consensus of informed judgment that can be disseminated to the public. A good example is the response of biologists to the development of recombinant DNA technologies—first calling for a temporary moratorium on the research and then helping to set up a regulatory mechanism to ensure its safety.
This document cannot describe the many responsibilities incumbent upon researchers because of science's function in modern society. The bibliography lists several volumes that examine the social roles of scientists in detail. The important point is that science and technology have become such integral parts of society that scientists can no longer isolate themselves from societal concerns. Nearly half of the bills that come before Congress have a significant scientific or technological component. Scientists are increasingly called upon to contribute to public policy and to the public understanding of science. They play an important role in educating nonscientists about the content and processes of science.
In fulfilling these responsibilities scientists must take the time to relate scientific knowledge to society in such a way that members of the public can make an informed decision about the relevance of research. Sometimes researchers reserve this right t o themselves, considering nonexperts unqualified to make such judgments. But science offers only one window on human experience. While upholding the honor of their profession, scientists must seek to avoid putting scientific knowledge on a pedestal above knowledge obtained through other means.
Many scientists enjoy working with the public. Others see this obligation as a distraction from the work they would like to be doing. But concern and involvement with the broader uses of scientific knowledge are essential if scientists are to retain the public's trust.
The research enterprise has itself been changing as science has become increasingly integrated into everyday life. But the core values on which the enterprise is based—honesty, skepticism, fairness, collegiality, openness—remain unchanged. These values have helped produce a research enterprise of unparalleled productivity and creativity. So long as they remain strong, science—and the society it serves—will prosper.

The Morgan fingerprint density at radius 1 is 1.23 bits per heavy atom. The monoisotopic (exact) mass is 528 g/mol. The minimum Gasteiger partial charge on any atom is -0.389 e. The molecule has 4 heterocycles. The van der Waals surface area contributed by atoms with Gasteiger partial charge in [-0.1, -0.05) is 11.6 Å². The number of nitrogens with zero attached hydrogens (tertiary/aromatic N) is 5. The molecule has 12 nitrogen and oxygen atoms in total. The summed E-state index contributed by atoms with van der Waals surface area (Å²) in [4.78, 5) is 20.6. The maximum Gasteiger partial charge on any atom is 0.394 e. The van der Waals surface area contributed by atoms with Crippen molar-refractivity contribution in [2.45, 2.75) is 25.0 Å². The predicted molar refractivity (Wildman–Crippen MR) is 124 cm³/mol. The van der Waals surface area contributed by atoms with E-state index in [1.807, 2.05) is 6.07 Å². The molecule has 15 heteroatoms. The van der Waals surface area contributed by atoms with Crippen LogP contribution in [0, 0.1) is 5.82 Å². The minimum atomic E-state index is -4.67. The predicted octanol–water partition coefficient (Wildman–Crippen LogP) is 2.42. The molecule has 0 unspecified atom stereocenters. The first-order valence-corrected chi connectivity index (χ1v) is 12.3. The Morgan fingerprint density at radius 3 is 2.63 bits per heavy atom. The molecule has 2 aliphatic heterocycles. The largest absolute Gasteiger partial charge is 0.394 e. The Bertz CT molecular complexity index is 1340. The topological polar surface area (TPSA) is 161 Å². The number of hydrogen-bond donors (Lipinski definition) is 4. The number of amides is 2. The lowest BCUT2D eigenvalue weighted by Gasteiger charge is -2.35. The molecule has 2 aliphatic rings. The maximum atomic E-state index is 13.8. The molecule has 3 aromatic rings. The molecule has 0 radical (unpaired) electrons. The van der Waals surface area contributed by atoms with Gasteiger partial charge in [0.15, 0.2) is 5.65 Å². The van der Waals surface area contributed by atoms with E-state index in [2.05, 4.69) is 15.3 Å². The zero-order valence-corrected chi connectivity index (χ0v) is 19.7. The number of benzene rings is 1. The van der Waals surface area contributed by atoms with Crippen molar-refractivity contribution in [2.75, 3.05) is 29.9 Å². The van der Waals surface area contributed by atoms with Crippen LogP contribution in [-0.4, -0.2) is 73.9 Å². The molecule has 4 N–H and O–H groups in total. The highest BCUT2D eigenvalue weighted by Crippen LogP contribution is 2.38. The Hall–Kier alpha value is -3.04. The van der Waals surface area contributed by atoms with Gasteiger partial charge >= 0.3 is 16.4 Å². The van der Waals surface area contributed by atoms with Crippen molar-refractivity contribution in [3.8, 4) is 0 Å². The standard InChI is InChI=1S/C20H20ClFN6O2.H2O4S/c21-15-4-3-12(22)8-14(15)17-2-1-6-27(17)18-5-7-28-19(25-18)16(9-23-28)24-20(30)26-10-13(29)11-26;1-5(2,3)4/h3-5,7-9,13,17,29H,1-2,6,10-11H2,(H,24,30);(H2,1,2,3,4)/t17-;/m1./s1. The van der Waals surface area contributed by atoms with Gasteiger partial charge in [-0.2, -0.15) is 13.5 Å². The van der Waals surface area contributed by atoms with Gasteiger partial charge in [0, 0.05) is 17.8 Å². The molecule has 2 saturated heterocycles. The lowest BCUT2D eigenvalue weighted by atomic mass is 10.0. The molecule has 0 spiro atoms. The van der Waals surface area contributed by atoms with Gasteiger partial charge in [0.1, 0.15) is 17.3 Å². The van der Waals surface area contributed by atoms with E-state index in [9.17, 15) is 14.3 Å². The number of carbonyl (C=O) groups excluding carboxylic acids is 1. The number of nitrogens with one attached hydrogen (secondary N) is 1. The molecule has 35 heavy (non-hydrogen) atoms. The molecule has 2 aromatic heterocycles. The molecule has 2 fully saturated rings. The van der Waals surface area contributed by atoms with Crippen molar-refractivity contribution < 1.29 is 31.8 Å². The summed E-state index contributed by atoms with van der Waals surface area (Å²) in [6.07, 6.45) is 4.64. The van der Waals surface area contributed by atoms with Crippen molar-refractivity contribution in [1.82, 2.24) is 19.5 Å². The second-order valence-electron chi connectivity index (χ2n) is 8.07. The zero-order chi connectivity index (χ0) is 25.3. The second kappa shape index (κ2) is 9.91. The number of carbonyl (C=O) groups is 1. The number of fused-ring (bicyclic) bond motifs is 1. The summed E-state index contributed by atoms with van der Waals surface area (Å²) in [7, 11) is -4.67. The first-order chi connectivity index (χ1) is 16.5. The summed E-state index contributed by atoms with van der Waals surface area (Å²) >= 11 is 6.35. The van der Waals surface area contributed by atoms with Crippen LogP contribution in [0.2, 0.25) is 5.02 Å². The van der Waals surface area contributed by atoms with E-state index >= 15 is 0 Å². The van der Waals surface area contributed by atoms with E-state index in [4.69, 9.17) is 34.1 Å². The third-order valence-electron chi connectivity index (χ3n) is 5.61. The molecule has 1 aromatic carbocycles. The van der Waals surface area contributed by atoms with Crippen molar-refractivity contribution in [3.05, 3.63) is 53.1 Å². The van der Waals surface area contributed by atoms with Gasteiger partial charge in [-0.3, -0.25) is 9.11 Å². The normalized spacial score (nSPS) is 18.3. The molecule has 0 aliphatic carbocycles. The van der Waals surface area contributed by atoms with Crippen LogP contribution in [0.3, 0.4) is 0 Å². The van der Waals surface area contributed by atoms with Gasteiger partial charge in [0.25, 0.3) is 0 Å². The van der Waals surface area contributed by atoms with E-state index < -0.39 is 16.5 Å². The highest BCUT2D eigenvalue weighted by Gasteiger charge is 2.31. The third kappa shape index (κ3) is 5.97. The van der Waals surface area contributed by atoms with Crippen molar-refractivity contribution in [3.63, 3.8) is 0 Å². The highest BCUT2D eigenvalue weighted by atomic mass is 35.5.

THE NATIONAL RESEARCH COUNCIL AND SERVICE TO SOCIETY
One way in which scientists serve the needs of the broader society is by participating in the activities of the National Research Council, which is administered by the National Academy of Sciences, the National Academy of Engineering, and the Institute o f Medicine. The National Research Council brings together leaders from academe, industry, government, and other sectors to address critical national issues and provide advice to the U.S. government and its citizens. Over the course of a typical year, about 650 committees involving approximately 6,400 individuals study societally important issues that involve science and technology. All of these experts volunteer their time to serve on study committees, plan and participate in seminars, review documents, and otherwise assist in the work of the institution. Study committees work independently of government, sponsors, and special-interest groups. Continuous oversight and formal anonymous review of the results of the studies enhance objectivity and quality.